With less than 7 seconds to spare at initial glance of a candidate’s resume, hiring managers and recruiters quickly scan certain items when deciding whether to move the candidate to the next stage. There are a multitude of things to look at on a resume these days, but hiring managers and recruiters want to know that a candidate can jump into the position quickly and effortlessly. Here are a few elements of a resume they drill down on at first glance:

1. The Look of the Resume

The aesthetics of your resume matter. Your resume must be formatted properly with effective headings, plenty of margin around paragraphs, a font that is easy on the reader’s eyes, and concise content. A hiring manager or recruiter does not have time to read multiple paragraphs of job descriptions or pages of detail. Keep your resume to one page if you have less than 10 years of professional experience and keep your resume to two pages if you have over 10 years of professional experience. Use multiple bullet points to describe your responsibilities, accomplishments, and overall impact at any listed position.

2. Current Company and Position

Hiring managers and recruiters take closer consideration when looking at a candidate's current position and organization. Make sure that you properly describe what you're doing and where you're doing it, as this description will be the easiest thing for them to lean on when evaluating you against the job description.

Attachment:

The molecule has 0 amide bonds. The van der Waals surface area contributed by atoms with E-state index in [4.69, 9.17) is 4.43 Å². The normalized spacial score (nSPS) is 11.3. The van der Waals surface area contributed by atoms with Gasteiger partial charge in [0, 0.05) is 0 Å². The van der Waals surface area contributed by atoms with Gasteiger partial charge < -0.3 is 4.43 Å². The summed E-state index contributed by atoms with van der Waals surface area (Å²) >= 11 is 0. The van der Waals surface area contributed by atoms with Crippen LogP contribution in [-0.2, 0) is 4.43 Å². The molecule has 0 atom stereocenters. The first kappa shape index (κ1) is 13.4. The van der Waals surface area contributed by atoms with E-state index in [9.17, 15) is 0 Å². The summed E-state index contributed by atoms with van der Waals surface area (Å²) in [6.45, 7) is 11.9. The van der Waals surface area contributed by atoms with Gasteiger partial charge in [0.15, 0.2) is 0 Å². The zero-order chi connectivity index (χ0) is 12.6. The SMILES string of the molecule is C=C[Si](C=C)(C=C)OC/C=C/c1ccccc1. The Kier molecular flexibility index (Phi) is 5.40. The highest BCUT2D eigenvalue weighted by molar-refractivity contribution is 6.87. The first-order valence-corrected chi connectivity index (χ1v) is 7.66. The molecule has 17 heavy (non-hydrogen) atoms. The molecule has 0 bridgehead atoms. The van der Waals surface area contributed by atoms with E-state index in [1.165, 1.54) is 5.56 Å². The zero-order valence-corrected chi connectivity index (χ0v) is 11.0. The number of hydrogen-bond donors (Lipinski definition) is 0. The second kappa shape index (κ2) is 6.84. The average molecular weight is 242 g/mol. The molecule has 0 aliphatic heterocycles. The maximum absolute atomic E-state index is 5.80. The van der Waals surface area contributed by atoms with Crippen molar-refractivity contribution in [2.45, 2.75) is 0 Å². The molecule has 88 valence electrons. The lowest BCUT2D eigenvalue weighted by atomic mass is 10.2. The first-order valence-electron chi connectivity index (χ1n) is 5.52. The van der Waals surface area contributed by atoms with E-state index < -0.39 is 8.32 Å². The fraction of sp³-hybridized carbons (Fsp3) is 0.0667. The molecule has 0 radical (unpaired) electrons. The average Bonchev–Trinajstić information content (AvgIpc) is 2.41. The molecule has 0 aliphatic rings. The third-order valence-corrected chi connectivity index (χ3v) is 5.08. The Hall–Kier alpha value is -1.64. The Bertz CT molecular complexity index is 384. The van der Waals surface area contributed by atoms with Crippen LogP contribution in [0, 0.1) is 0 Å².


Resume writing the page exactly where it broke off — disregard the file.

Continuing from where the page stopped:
If you're applying for a similar job, hammer home what you're doing now to present yourself as an easy fit. If you're applying for a new role or trying to move further up the managerial ladder, make sure the content reflects steps you've taken to prepare yourself accordingly. For example, a bullet point might mention that you took on managing a project and successfully led your team to its goals.


3. Supported Skills and Accomplishments

Do you list yourself as results-oriented, tenacious, and accomplished? Does your resume back that up?

A great resume will connect the dots of your experience and education to demonstrate a clear vision of who you are and your problem-solving capabilities. It will tell the hiring manager that you are results-oriented, tenacious, and accomplished without needing you to spell it out for them.

Show examples of tenacity and results-oriented behavior. Did you increase sales, streamline a process, take on an ambitious role, or successfully execute a side project? Listing these accomplishments throughout your experience will have a far greater impact than generically adding verbs to the top of the resume. Instead, you might consider listing direct skills that are relevant and desired for the positions you're applying for -- like technical training or sales management certifications.

4. Cover Letter

Many candidates avoid sending a cover letter with their resume under the presumption that the hiring manager or recruiter will not bother reading it. A resume is the marketing document of your experience, but your cover letter is the marketing document of your personality. The cover letter is your opportunity to highlight your skillset and relevant professional attributes in the context of a more personalized story or conversation with the company. Don't slouch on your customized cover letters!

With each cover letter, briefly recap your professional experience, leading to a short description of how you'd apply your current skillset and continue to grow if given the opportunity, paired with a few sentences about why you'd fit at this particular organization. Highlight familiarity with the industry or role you're applying for and talk about how the position fits in with your long-term career goals.

With a job market that is more competitive than ever, 7 seconds is all you’ve got. Show the hiring manager and recruiter why it’s worth their time to read your entire resume and advance you to the next stage of the interviewing process.

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